It's funny, my husband and I said we'd do a lot more traveling before we moved here than we actually do! It’s turned out to be a lot tougher scheduling vacations as the parents of 2 young kids! We do spend a lot of the school breaks at the beach on the West Coast of France since his family has property there. Besides that, some of my best memories in France are of weekends spent apple-picking or BBQing at friends' homes with the kids in Normandie.

Farther afield, we've just returned from our first ever trip to Positano, Italy and I have to say it was like heaven on earth. After weeks of gloom, cold and rain in France this past July, the tropical temperatures and never-ending sun of Italy was a welcome change. I loved exploring the Amalfitan coastal villages and an afternoon trekking through the ruins of Pompeii was a childhood dream come true. The whole trip was just magical and I hope to get back there soon!

Sugar Daze cupcakes

Kid-friendly Paris tips?
I grew up in Manhattan and my husband in Paris so raising kids in the city was kind of a no-brainer for us. Paris is an amazing place for families and I find that being a parent here multiplies my occasions to interact with a variety of people and explore the cultural differences. There is also a tremendous quality of life; you have access to some of the best healthcare, childcare and education in the world and you don’t need to be super-rich to take advantage of it (which is one of the reasons we left New York shortly after our son was born.). I know some people view the French as being stand-offish when it comes to kids – and yes, you certainly do often see remnants of the old adage “children should be seen but not heard” especially from the older generation – but on the whole I find them to be largely accommodating when it comes to having children around.

I do have to note though the amount of unsolicited feedback I receive from random people on the street in France related to my children (I truly believe this is a phenomenon unique to Paris). I’ve had virtual strangers stop me to discuss everything from the degree of warmth/comfort (read: lack thereof) my kids’ winter jackets provide to the (improper) way in which I have buckled my child into his or her stroller to my (undisciplined enough) reaction to my child’s temper tantrum when I wouldn’t give in to his or her pleas for an “insert toy of the week here”. I know many of my friends with kids can commiserate about these usually unwanted pearls of wisdom and other pieces of advice that passerbys dole out. My advice if this happen to you is to smile politely, say thank you and quickly carry on your way. You and your “mistakes” are likely to be forgotten just as quickly as the next child dressed in a lightweight jacket on a mildly cold day comes along.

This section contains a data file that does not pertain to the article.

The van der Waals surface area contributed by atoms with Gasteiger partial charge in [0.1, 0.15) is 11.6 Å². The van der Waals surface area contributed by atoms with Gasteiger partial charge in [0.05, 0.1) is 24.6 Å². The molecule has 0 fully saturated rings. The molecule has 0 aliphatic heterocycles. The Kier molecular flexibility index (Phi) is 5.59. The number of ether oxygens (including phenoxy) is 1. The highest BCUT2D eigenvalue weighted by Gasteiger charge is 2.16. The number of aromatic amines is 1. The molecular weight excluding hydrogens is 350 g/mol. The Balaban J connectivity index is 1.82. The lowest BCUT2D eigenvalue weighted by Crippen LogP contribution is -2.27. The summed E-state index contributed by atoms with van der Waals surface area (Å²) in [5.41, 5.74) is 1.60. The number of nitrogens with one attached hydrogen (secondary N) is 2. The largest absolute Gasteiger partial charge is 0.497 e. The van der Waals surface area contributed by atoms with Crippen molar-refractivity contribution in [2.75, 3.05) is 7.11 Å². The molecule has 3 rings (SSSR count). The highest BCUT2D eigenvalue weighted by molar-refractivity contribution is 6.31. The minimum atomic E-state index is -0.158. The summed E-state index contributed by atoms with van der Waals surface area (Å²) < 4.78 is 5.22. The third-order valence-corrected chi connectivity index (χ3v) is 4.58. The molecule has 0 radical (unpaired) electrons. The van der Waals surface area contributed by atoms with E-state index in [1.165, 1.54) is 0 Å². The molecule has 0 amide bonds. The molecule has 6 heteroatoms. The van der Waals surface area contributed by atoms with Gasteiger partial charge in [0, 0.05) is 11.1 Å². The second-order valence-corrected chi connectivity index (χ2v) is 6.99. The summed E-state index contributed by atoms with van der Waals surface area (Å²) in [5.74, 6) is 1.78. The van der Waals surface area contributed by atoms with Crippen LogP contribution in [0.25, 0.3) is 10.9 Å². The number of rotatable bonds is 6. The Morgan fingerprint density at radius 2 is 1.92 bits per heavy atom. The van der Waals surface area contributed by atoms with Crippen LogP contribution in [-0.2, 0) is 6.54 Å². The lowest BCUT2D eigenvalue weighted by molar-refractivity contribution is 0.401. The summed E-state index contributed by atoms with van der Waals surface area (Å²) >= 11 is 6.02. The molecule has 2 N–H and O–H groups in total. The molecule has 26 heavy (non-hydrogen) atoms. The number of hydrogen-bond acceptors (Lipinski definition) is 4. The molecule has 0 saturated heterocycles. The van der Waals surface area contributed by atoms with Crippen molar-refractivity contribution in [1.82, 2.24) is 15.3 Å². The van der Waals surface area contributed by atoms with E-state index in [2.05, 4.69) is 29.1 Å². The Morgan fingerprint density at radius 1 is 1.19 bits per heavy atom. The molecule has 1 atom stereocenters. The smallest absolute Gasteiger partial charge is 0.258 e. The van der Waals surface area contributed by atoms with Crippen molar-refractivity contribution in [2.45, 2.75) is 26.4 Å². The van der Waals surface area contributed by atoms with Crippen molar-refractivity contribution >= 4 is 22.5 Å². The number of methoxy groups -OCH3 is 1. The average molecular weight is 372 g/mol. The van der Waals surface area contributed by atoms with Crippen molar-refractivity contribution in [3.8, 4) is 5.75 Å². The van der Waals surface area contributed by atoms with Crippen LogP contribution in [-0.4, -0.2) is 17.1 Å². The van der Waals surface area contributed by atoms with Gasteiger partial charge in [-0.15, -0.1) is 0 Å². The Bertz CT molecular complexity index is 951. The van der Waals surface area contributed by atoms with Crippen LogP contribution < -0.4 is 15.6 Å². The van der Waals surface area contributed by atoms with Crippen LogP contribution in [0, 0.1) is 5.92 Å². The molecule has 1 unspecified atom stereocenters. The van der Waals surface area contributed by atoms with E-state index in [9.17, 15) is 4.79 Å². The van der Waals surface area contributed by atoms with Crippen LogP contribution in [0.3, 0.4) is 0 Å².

There is so much to see and do with kids in a city as large and historic as Paris. In fact, I just wrote an article about what to do with kids when visiting Paris for AnyTrip.com that comes out next week It’s easy to feel intimidated or overwhelmed in Paris – I’ve heard this a lot from new arrivals to France and those with very young children. My best advice is to get out there and explore, no matter your child's age (the French expose their kids to art, culture, find food, etc. at a very young age) as this will help you find your way and become more integrated in the community. And you may want to consider joining a support group -- I belong to MESSAGE, an English-speaking parents’ network, which literally was like a lifeline to me when I first arrived here.

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I cannot recommend Cat's treats highly enough - her flickr album alone will leave you drooling at your screen. Join her active community on Facebook, follow her on twitter and RSVP for Cupcake Camp which she is spearheading again this year. I will be in attendance with my partner, some kind of cookie cupcake and a gift certificate for a box of our cookies for the raffle! 

Sugar Daze Cupcake shop 
20 rue Henry Monnier
75009, Paris
Tel: 09.83.04.41.77
Métro: Saint-Georges (12), Pigalle (2)

{Photos courtesy of Cat Beurnier and Geni Mermoud}